o I did the three R’s on a friend’s book, The Eyre Affair (Received, Read, Reviewed). Attempted to Rave but, as mentioned HERE, I got Rejected. Man, felt bad about this.
However, my wife and I did do dinner with this person a while later. It was one of those comfortable evenings; a quiet restaurant, good conversation, good food. And even though she’d bombed the book, I mentioned it anyway. I thought it was good, regardless. Hey, everyone’s a critic, present blogger included.
Oh, and minor spoilers ahead, that is, if you are going to read Jane Eyre and wish to be surprised by this slow-moving bodice-ripper.
So when I’d borrowed this book, I was a little leery because I had not read Eyre. I was told not to worry because the author pretty much streamlined an explanation about novel’s plot. Fine. In a nutshell, Jane meets Rochester. Jane plans to wed Rochester. In the wedding, someone denounces Rochester as having a mad wife chained up in the attic. Jane returns to her cousins. Jane goes to India. End of the book. It is described as a favorite of Brontë fans except for the unsatisfying conclusion.
So, cool, that’s covered.
But then Thursday Next, the heroine of The Eyre Affair, manages to get into the book to safeguard Jane from a criminal manic, everything goes as planned, except that Thursday takes it upon herself to whisper Rochester’s name through the shutters as Jane is preparing to leave for India. Jane changes her mind, she rushes back and finds a badly burned Rochester (his house and mad wife having gone up in flames during the climactic battle with the villain) and loves him. So, while Brontë literary professors were angered by this change, the fans liked it better this way. A cute twist.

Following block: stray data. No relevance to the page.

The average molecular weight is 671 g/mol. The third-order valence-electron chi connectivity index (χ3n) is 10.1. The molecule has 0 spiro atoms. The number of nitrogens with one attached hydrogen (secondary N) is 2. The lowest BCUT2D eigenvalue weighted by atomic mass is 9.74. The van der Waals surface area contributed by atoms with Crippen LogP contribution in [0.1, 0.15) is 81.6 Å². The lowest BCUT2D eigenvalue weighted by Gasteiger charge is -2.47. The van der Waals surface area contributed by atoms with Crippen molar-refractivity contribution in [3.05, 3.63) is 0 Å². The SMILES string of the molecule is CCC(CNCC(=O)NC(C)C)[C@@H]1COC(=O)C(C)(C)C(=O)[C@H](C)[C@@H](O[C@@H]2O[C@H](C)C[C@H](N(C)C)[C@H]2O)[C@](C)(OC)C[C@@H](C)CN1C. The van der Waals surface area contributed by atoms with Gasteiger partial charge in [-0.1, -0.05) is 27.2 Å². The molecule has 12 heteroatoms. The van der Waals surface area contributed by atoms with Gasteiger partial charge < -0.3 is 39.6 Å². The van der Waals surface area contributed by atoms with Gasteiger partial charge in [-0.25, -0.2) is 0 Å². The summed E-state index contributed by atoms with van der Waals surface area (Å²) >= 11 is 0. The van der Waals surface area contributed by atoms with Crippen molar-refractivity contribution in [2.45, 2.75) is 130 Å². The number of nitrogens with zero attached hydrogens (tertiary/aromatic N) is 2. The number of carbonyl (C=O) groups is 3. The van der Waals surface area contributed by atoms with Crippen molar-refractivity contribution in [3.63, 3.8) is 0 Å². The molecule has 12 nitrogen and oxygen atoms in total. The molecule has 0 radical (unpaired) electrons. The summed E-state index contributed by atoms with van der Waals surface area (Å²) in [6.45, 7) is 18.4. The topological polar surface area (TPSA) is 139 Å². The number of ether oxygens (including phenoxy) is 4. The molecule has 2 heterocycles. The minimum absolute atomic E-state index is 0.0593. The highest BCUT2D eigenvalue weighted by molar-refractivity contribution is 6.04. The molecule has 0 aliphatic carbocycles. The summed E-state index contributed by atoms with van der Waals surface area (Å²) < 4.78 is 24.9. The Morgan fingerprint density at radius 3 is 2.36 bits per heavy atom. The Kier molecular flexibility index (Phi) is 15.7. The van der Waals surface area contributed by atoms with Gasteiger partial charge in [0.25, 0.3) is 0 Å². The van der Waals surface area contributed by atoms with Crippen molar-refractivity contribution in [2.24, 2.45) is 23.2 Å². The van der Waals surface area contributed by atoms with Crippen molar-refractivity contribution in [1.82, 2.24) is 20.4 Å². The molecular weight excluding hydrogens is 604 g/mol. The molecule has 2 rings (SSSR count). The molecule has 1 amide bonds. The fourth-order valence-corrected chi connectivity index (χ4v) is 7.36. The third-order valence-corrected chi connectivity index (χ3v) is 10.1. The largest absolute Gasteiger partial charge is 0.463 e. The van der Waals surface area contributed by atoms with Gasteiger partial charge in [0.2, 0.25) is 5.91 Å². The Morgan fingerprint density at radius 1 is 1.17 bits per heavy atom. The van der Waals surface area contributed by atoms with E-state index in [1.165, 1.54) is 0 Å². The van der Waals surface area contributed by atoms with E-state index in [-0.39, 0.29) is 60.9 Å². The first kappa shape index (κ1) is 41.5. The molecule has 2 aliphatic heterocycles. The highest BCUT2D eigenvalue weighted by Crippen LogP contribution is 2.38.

So I was explaining this to my dinner companion when I was corrected. According to her (and confirmed independently), Jane does hear voices that tell her to return to Rochester. That’s the way the book actually ends – in our world.
So apparently, the author played a joke on us where in the world his novel took place in, Eyre does end unsatisfactorily. And Thursday’s intervention makes the book into a better one, the end where she stays, marries and is happy. But he never comes out and tells us that. Thus, people familiar with the story see the trick as it plays out – that we’re in an alternative world. But people who’ve never read it and are relying on the author to fill us in, it’s almost like an April Fool’s joke. And there I am, well-read, scholarly, leaned, discussing a novel with great authority that I know nothing about.
Oh man. Did I get played.